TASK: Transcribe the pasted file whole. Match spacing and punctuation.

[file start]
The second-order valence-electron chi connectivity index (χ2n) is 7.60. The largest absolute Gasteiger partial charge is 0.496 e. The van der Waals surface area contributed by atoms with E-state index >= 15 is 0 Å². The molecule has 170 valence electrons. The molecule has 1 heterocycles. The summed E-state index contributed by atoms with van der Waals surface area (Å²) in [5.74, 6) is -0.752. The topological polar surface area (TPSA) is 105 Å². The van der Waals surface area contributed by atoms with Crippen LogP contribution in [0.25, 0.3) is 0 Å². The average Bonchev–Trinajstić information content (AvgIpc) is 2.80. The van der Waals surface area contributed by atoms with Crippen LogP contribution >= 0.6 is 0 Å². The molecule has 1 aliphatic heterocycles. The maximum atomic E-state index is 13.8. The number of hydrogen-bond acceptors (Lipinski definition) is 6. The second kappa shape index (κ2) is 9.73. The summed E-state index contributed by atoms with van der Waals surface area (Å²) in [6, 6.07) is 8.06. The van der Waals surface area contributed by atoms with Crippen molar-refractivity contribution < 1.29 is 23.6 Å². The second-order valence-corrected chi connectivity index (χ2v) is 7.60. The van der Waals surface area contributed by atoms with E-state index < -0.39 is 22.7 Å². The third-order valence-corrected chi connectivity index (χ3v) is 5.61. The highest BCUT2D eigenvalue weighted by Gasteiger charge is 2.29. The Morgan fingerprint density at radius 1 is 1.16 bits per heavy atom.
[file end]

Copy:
The second-order valence-electron chi connectivity index (χ2n) is 7.60. The largest absolute Gasteiger partial charge is 0.496 e. The van der Waals surface area contributed by atoms with E-state index >= 15 is 0 Å². The molecule has 170 valence electrons. The molecule has 1 heterocycles. The summed E-state index contributed by atoms with van der Waals surface area (Å²) in [5.74, 6) is -0.752. The topological polar surface area (TPSA) is 105 Å². The van der Waals surface area contributed by atoms with Crippen LogP contribution in [0.25, 0.3) is 0 Å². The average Bonchev–Trinajstić information content (AvgIpc) is 2.80. The van der Waals surface area contributed by atoms with Crippen LogP contribution >= 0.6 is 0 Å². The molecule has 1 aliphatic heterocycles. The maximum atomic E-state index is 13.8. The number of hydrogen-bond acceptors (Lipinski definition) is 6. The second kappa shape index (κ2) is 9.73. The summed E-state index contributed by atoms with van der Waals surface area (Å²) in [6, 6.07) is 8.06. The van der Waals surface area contributed by atoms with Crippen molar-refractivity contribution < 1.29 is 23.6 Å². The second-order valence-corrected chi connectivity index (χ2v) is 7.60. The van der Waals surface area contributed by atoms with E-state index < -0.39 is 22.7 Å². The third-order valence-corrected chi connectivity index (χ3v) is 5.61. The highest BCUT2D eigenvalue weighted by Gasteiger charge is 2.29. The Morgan fingerprint density at radius 1 is 1.16 bits per heavy atom.